If you have not reviewed your mortgage in a number of years, perhaps it is time to dust off the calculator and do the sums. Home loan refinancing can be a prudent decision as it could save you money on one of your largest annual expenses. After all, interest rates do change over time – which accounts for the fact that, on average, people in Australia change their home loan every 5 years.
However, to ascertain whether refinancing is a viable option for you, you have to weigh up the pros and cons. If you are relatively inexperienced when it comes to economic matters, read on, because this guide will take you through the basics of home loan refinancing.
Refinancing Home Loan
What does it mean?
You may have heard the term thrown about by some of your more money-savvy friends and thought ‘what exactly does it mean?’ Simply put, refinancing is obtaining a new mortgage for your home in replace of your existing one.
Why do it?
The main reasons people choose to refinance their home loans are:
- To access lower interest rates;
- To reduce their monthly loan repayments;
- To take out cash from their home to make large purchases; or,
- To change lenders.
It is currently a great market for home loan refinancing as interest rates are at an all-time low. This has to lead to increased competition between lenders, giving consumers better deals and more flexibility.
How much will it cost?
To determine if a new home loan is better than the one you currently have, you need to know:
- The total loan term;
- The total cost of loan; and,
- The interest rate.
When you measure these points up against the loan you currently have, it should become clearer if it is going to be a good idea to switch over. Ideally, your new deal should have a lower total cost of interest. However, some people wish to refinance because their finances have changed and wish to reduce the total loan term by increasing the repayments (this will also save you money on interest). The easiest way to work this out is with a home loan calculator.
What to consider?
- 1. Your Credit Score
A credit score is a figure that helps determine how much of a risk you are to lend to. Before you start shopping around, it could be a good idea to find out what your credit score is if you don’t already have this information. If you have bad credit, it may be more difficult to refinance at a low interest rate.
Bear in mind that if you have been paying off your loan (on time) for a number of years, lenders may consider you to be a less risky borrower, which may lead them to offer you a better deal.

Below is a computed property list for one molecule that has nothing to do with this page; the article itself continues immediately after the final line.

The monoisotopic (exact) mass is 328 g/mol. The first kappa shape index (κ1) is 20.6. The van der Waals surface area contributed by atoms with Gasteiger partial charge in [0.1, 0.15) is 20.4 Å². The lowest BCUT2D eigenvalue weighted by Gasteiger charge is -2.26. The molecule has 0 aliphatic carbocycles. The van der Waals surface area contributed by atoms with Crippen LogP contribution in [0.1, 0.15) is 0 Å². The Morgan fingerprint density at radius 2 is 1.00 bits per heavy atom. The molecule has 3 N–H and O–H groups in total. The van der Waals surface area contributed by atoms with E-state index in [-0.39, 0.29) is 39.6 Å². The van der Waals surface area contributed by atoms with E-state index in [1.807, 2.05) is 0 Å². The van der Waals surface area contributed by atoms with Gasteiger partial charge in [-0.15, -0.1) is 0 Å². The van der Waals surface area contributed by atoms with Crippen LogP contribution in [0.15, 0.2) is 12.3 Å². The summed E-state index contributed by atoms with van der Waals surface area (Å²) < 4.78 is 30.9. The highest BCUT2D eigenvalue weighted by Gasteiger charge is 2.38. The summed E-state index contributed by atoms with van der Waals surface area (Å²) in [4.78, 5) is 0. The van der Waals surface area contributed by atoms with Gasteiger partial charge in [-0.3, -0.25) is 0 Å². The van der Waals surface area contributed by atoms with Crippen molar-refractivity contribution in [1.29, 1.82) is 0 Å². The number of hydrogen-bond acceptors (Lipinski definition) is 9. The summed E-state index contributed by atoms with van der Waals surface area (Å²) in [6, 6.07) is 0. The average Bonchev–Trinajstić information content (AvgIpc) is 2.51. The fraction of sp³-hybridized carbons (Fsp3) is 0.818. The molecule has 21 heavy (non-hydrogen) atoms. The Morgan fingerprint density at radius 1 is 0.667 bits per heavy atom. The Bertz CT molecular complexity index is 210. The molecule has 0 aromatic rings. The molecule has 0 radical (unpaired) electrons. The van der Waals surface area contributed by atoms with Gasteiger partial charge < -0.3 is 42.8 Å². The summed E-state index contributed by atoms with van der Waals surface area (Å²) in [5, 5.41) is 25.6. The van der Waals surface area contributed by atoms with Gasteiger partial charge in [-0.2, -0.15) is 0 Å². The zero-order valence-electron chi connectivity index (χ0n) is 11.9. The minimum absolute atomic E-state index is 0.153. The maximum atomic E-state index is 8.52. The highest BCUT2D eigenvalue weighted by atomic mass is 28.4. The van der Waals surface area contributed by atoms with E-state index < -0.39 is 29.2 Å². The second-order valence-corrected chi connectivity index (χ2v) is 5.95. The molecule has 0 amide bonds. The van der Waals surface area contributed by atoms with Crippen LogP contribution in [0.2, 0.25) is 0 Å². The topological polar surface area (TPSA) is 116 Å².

- 2. Using a Finance Broker
Using a mortgage broker can be a great idea. Mortgage brokers are professionals who are able to help find you the most suitable financial solution from hundreds of mortgage options through a large network of lenders. At the end of the day a broker will help guide you through the finance process, whilst saving you time, effort and stress.
- 3. Costs
When deciding whether refinancing your loan is worth it, you should consider any additional costs that may be incurred, such as:
- Mortgage discharge fees;
- Loan application fees; and,
- Settlement fees.
Is it worth it?
Even if you end up staying with your current financial solution, periodically reviewing your home loan is still worth it because of the potential to save money. Regularly reviewing your finances will ensure that you continue to use the most suitable solutions available to meet your needs.
If you have a home loan and have never considered refinancing, now is the time to review your finances as many of the home loan products on today’s market are better than they have ever been.
Are you ready to talk about refinancing your home loan? Contact Iconic Home Loans to talk to one of our accredited finance brokers.
**The information provided here is general advice only and your personal circumstances have not been taken in to consideration during its preparation. You should seek independent advice before making any decisions relating to your personal finances. Finance availability is subject to applicant meeting lenders qualifying criteria, and all finance approvals are at the discretion of the lender.